In last month’s column (see here) I identified purpose, interactivity, potential, control, physical movement and language ( e.g. bedroom, kitchen, recreation area, office, etc ) as dimensions (E. Hutchison, 2003) of the built environment*. In this month’s column I will discuss five more dimensions of the built environment and how those dimensions can be used as a means of influence in human service/child care work. These dimensions are location, comfort potential, aesthetic appeal, adaptability potential and crowding.
Any space can be located in a facility related to its purpose. For example a waiting room is usually located close to the outside of a facility and its purpose is to act as an introduction to the facility. But it also serves the function of “protecting “the major players of that facility , i.e. management, from too many intrusions to their work and from too easy contact with the clients, the public and perhaps irrelevant or burdensome others. Managements” offices thus tend to be located in the middle of a facility or, the top floor of a facility “a better view? Rarely if ever were managers located in the basement of a facility. The lower reaches of a facility are typically used to store “stuff”, heating and plumbing machinery and occasionally new staff.
2. Comfort potential
Perhaps the most important aspect of the built environment is the extent to which it has or facilitates appropriate mobility, heating, lighting, sound barriers, and even smells. I did a consultation with a nursing home a number of years ago and found myself repelled by the odors of over or undercooked food that permeated everywhere in the facility. In another example when I was a child protective service worker making a visit to a problematic family the smell of a urine soaked mattress in one of the children's bedrooms made me quite uncomfortable thereby limiting my ability to focus on helping the family deal with their many problems.
Without these considerations a built environment for troubled youth and staff can hardly be considered a liveable or productive work space especially for at-risk young people
3. Aesthetic appeal
This dimension of the built environment has to do with the attractiveness implicit or explicit in the design or construction of that environment. Even though most built environments throughout our species history were “designed “to protect us from the elements and enemies they usually “if not always “had aesthetic elements in their construction. Witness the intrinsic beauty of the Eskimos igloo, the neatness of the roundhouses of our northwest native Americans and the attractiveness of the plains Indians tepees. So it is in our current structure. We humans whether we live in preliterate cultures or in the information age today, seem to have a strong need to beautify our built environments ( not to mention our bodies via face paint, lipstick, tattoos, etc ) and by so doing increase our connection to them. “People have attachments to places as well as to people”.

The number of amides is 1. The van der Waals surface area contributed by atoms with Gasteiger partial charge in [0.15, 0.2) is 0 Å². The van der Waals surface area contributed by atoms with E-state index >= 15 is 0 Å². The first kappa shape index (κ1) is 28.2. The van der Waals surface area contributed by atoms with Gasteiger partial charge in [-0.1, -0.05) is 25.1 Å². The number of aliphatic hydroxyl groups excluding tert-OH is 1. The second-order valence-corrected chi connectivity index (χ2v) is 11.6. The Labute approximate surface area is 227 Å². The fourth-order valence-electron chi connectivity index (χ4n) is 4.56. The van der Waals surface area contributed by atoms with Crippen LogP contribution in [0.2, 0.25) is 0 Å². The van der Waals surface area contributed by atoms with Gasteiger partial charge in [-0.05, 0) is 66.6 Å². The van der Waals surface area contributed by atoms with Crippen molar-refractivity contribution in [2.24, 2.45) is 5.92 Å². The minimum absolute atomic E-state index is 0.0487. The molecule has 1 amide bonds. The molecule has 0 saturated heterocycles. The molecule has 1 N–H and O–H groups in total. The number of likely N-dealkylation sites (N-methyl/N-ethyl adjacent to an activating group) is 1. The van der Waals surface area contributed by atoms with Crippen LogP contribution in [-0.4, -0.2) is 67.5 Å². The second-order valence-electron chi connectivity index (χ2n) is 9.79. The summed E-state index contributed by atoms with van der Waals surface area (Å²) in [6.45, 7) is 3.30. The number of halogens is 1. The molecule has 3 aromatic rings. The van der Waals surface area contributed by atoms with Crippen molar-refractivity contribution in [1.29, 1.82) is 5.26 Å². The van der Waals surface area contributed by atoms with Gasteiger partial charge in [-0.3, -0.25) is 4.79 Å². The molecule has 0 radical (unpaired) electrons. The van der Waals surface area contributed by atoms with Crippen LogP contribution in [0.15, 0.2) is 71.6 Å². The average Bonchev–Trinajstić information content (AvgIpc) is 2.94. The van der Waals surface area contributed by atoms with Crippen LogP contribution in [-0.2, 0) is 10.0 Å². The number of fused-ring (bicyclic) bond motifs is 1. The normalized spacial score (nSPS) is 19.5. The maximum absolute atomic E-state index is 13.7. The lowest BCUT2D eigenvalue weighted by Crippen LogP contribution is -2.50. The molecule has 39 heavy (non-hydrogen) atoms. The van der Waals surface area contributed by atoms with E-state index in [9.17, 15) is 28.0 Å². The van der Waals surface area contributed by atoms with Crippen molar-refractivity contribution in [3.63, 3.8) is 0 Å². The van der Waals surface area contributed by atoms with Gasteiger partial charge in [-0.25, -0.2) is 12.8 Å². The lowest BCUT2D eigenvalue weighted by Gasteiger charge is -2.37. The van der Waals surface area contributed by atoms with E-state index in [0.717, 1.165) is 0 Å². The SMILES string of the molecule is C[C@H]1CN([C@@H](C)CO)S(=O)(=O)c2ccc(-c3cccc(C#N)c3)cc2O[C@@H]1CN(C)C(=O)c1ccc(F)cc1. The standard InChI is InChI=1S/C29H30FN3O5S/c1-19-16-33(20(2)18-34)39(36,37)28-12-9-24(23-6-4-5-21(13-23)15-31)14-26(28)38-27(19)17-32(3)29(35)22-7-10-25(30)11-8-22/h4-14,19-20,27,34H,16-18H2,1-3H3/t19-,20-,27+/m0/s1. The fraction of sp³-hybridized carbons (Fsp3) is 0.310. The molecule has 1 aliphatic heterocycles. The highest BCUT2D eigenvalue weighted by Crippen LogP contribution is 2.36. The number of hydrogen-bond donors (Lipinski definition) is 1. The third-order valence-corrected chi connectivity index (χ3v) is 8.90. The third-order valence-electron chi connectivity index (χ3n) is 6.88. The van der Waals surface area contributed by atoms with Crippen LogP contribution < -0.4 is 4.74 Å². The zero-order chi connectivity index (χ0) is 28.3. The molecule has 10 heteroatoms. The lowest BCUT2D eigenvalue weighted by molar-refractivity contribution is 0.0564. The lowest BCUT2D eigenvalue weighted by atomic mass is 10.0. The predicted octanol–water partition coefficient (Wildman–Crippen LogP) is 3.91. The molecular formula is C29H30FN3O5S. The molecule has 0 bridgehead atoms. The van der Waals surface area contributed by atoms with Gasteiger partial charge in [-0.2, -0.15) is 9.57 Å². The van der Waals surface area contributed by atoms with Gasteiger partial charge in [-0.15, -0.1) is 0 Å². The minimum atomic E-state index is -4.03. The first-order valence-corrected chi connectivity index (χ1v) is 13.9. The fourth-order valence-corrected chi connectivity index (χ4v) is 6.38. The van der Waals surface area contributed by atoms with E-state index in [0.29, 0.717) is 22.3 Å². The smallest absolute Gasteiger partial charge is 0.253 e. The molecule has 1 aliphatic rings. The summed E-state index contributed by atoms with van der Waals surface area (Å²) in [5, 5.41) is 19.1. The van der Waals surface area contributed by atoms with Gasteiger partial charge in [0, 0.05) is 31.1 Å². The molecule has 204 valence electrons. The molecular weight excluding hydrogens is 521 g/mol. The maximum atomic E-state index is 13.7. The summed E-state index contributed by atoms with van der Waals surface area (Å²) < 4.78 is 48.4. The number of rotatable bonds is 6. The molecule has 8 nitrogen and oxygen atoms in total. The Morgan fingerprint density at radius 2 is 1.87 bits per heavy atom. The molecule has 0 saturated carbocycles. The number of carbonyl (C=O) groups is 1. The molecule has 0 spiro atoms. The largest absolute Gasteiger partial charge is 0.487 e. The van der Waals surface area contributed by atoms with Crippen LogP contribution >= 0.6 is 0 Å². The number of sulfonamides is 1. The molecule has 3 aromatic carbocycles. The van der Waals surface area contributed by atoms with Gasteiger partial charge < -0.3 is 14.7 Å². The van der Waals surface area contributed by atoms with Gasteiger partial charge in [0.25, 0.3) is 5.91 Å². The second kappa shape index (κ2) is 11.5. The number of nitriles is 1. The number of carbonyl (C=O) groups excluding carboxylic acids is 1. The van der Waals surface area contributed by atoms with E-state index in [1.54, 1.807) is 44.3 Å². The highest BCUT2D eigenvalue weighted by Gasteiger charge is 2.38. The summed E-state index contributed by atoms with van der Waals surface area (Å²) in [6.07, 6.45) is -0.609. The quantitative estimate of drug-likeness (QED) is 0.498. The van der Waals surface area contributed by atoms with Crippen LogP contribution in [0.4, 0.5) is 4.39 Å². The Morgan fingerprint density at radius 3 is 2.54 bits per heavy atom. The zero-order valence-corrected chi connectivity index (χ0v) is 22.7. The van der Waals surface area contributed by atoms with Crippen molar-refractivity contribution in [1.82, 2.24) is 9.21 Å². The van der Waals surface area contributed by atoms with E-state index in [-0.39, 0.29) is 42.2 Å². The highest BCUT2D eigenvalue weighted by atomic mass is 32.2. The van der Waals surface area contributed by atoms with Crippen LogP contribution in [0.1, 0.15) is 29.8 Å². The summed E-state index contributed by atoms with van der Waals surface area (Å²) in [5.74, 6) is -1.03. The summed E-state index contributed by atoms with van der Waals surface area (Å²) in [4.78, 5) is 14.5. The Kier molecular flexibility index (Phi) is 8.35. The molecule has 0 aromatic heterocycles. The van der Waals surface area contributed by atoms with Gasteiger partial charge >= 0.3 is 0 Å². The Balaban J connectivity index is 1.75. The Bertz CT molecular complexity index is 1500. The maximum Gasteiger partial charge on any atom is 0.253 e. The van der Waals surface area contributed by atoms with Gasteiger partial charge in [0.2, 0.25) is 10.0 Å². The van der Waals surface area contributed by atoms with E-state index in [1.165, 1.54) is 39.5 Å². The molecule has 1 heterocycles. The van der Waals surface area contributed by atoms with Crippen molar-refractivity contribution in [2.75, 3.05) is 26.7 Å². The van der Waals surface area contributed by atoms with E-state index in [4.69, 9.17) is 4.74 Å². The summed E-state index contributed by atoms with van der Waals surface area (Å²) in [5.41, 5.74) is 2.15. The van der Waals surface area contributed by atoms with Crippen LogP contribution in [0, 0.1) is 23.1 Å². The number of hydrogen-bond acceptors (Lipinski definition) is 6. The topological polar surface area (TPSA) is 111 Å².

4. Adaptability potential
A key dimension in a facility is the extent to which its space can be adapted to the needs of its users. Can spaces within a facility be modified to better fit the residents who live there? For example in a facility serving physically handicapped residents, can a door opening be enlarged or a three foot ramp added for wheelchair use? Or can a bathroom be modified to help handicapped or elderly residents make easy use of that space? Or can a wall be relocated to accommodate the changing needs of a child care facility when staff/management decides to give each child their own room instead of sharing a room with one or more other children?
This dimension deals with the extent to which a space has too many people (feels crowded) or objects for its size and height (feels cluttered). A famous study (J. Calhoun, 1962) describes the powerful negative affect of crowding on a group of rats confined to a cage.
* The built environment brought humans indoors with at least one implication i.e. that dawn no longer wakes us and darkness no longer gets us to sleep. Society now measures time by its own doings rather than natures doings.
Most of the dimensions discussed this month and last are taken from:
Hutchinson, E. in her book Human Behavior and
The Social Environment. 2003.
Calhoun, J. in Population Density and Social Pathology (1962). Scientific American, 206, Feb.